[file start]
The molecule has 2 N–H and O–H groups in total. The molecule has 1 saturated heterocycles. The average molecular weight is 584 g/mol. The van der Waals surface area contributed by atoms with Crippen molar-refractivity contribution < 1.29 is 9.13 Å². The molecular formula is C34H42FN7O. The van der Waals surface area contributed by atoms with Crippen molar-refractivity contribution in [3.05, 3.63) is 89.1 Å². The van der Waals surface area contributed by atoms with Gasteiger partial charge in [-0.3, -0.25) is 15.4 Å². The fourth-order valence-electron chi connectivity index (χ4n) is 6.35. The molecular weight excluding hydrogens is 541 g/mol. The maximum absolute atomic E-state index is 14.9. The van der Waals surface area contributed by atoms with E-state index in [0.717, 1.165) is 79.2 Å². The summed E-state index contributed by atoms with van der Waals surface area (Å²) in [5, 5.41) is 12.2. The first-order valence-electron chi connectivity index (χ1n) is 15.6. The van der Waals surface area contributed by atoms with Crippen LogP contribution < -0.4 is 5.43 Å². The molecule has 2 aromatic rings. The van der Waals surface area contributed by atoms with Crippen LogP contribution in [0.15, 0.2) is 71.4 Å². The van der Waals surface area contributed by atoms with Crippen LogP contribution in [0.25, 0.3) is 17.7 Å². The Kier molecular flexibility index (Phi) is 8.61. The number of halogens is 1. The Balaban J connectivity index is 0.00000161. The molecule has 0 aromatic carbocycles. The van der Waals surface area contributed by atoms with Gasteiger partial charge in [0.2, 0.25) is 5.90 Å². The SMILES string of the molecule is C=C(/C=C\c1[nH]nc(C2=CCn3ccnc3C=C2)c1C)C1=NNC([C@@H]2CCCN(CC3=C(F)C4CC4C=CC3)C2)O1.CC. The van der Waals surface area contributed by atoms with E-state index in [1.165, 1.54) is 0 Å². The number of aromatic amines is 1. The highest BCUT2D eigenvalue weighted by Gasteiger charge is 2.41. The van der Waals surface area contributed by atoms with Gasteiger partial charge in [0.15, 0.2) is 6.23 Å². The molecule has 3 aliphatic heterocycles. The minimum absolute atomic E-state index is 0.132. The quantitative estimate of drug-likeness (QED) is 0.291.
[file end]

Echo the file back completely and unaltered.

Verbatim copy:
The molecule has 2 N–H and O–H groups in total. The molecule has 1 saturated heterocycles. The average molecular weight is 584 g/mol. The van der Waals surface area contributed by atoms with Crippen molar-refractivity contribution < 1.29 is 9.13 Å². The molecular formula is C34H42FN7O. The van der Waals surface area contributed by atoms with Crippen molar-refractivity contribution in [3.05, 3.63) is 89.1 Å². The van der Waals surface area contributed by atoms with Gasteiger partial charge in [-0.3, -0.25) is 15.4 Å². The fourth-order valence-electron chi connectivity index (χ4n) is 6.35. The molecular weight excluding hydrogens is 541 g/mol. The maximum absolute atomic E-state index is 14.9. The van der Waals surface area contributed by atoms with E-state index in [0.717, 1.165) is 79.2 Å². The summed E-state index contributed by atoms with van der Waals surface area (Å²) in [5, 5.41) is 12.2. The first-order valence-electron chi connectivity index (χ1n) is 15.6. The van der Waals surface area contributed by atoms with Crippen LogP contribution < -0.4 is 5.43 Å². The molecule has 2 aromatic rings. The van der Waals surface area contributed by atoms with Crippen LogP contribution in [0.15, 0.2) is 71.4 Å². The van der Waals surface area contributed by atoms with Crippen LogP contribution in [0.25, 0.3) is 17.7 Å². The Kier molecular flexibility index (Phi) is 8.61. The number of halogens is 1. The Balaban J connectivity index is 0.00000161. The molecule has 0 aromatic carbocycles. The van der Waals surface area contributed by atoms with Gasteiger partial charge in [0.2, 0.25) is 5.90 Å². The SMILES string of the molecule is C=C(/C=C\c1[nH]nc(C2=CCn3ccnc3C=C2)c1C)C1=NNC([C@@H]2CCCN(CC3=C(F)C4CC4C=CC3)C2)O1.CC. The van der Waals surface area contributed by atoms with E-state index in [1.165, 1.54) is 0 Å². The number of aromatic amines is 1. The highest BCUT2D eigenvalue weighted by Gasteiger charge is 2.41. The van der Waals surface area contributed by atoms with Gasteiger partial charge in [0.15, 0.2) is 6.23 Å². The molecule has 3 aliphatic heterocycles. The minimum absolute atomic E-state index is 0.132. The quantitative estimate of drug-likeness (QED) is 0.291.